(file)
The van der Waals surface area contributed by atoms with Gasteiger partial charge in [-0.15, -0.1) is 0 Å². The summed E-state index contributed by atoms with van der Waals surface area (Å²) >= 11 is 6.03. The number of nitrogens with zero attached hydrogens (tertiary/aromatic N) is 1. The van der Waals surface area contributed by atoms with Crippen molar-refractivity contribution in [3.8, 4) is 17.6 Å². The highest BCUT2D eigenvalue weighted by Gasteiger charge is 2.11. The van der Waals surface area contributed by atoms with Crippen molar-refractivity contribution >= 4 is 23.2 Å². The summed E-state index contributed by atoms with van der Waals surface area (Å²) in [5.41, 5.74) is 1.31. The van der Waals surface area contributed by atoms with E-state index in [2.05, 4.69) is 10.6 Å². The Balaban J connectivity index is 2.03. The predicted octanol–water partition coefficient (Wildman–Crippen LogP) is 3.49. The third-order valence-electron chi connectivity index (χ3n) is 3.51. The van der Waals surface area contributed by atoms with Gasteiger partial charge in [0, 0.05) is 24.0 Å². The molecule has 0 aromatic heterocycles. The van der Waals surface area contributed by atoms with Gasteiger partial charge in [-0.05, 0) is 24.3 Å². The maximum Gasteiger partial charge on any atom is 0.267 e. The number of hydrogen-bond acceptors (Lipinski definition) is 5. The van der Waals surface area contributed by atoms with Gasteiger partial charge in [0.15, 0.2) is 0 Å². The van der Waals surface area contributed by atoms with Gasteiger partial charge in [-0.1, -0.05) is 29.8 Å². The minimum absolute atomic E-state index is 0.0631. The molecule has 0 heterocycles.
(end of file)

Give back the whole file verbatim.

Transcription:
The van der Waals surface area contributed by atoms with Gasteiger partial charge in [-0.15, -0.1) is 0 Å². The summed E-state index contributed by atoms with van der Waals surface area (Å²) >= 11 is 6.03. The number of nitrogens with zero attached hydrogens (tertiary/aromatic N) is 1. The van der Waals surface area contributed by atoms with Crippen molar-refractivity contribution in [3.8, 4) is 17.6 Å². The highest BCUT2D eigenvalue weighted by Gasteiger charge is 2.11. The van der Waals surface area contributed by atoms with Crippen molar-refractivity contribution >= 4 is 23.2 Å². The summed E-state index contributed by atoms with van der Waals surface area (Å²) in [5.41, 5.74) is 1.31. The van der Waals surface area contributed by atoms with E-state index in [2.05, 4.69) is 10.6 Å². The Balaban J connectivity index is 2.03. The predicted octanol–water partition coefficient (Wildman–Crippen LogP) is 3.49. The third-order valence-electron chi connectivity index (χ3n) is 3.51. The van der Waals surface area contributed by atoms with Gasteiger partial charge in [0, 0.05) is 24.0 Å². The molecule has 0 aromatic heterocycles. The van der Waals surface area contributed by atoms with Gasteiger partial charge in [-0.05, 0) is 24.3 Å². The maximum Gasteiger partial charge on any atom is 0.267 e. The number of hydrogen-bond acceptors (Lipinski definition) is 5. The van der Waals surface area contributed by atoms with Gasteiger partial charge in [0.15, 0.2) is 0 Å². The van der Waals surface area contributed by atoms with Gasteiger partial charge in [-0.1, -0.05) is 29.8 Å². The minimum absolute atomic E-state index is 0.0631. The molecule has 0 heterocycles.